NEW YORK - From a distance, the decision is a slam dunk. Jose Valverde has no business anywhere near a ninth inning, or any inning for that matter, in October or any other month. He’s an accident waiting to happen.
From the vantage points of Detroit Tigers manager Jim Leyland and general manager Dave Dombrowski, it’s a very different view. They saw Valverde lock the door in 49 of 49 save opportunities in 2011 and in 35 of 40 in 2012.
They have no intention to throw Valverde, their 34-year-old bullpen closer, out with the trash after blowing two saves in back-to-back playoff appearances. After discussing the situation into the early hours Sunday, they determined that Valverde wouldn’t close in Game 2 of the American League Championship Series, but that he was still the team’s closer.
Last Wednesday in Oakland, with a chance to send the Oakland Athletics packing in the AL Division Series, Valverde could not protect a 3-0 lead and the A’s scored four ninth-inning runs to force Game 5.
Saturday at Yankee Stadium, Valverde was sent out to mop up in a 4-0 non-save situation and once again gave up four runs on a pair of two-run homers. The Tigers rallied for a 6-4 win in 12 innings, but the bullpen crisis dominated Detroit’s post-game discussion.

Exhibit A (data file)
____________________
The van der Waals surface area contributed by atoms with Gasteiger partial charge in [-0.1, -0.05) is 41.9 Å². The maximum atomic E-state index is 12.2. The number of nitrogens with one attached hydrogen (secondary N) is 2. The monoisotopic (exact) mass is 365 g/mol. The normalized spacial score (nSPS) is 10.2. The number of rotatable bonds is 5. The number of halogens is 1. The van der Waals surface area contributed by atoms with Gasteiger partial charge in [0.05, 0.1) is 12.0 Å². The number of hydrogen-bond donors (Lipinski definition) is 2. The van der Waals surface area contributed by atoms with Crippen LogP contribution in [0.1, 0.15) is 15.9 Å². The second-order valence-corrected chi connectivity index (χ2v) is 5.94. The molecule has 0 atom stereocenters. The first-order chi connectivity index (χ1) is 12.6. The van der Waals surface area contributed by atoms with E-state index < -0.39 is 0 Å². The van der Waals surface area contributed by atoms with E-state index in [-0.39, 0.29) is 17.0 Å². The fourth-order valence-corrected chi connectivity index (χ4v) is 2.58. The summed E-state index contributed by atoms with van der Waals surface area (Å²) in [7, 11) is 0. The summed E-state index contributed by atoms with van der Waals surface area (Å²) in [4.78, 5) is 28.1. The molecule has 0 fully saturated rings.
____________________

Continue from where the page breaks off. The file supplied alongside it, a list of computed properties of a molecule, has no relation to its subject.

“I understand the magnitude of it in the post-season,” said Leyland Sunday. “I understand that it’s a normal thing to say, well, you can’t close with him. However, don’t forget the last three outs are very tough to get and it takes a special cat to do that.”
Leyland thinks there are a couple of mechanical issues that need to be addressed and the Tigers staff will attempt to work with Valverde over the next few days.
“I did not like some things that I saw,” said Leyland. “(His delivery) is way too slow, the tempo is not good at all.
“For the most part, when he has blown a save he’s been able to come right back and shrug it off. Right now it looks to me like he’s waiting for something bad to happen.”
Speaking in the hours leading up to Game 2 Sunday afternoon, Leyland was uncertain how he would use his bullpen, other than to say that Valverde would have the day off.
“I will try to go by committee,” he said. “I cannot sit here right now and tell you I have a definite closer for this game today. I hope I have to close this game today but I cannot give you a name. I have a suggestion box down by my office.”
As it turned out, because of the structure of the Yankees lineup in the ninth, Leyland stayed with left-hander Phil Coke, who got through the inning allowing only one single.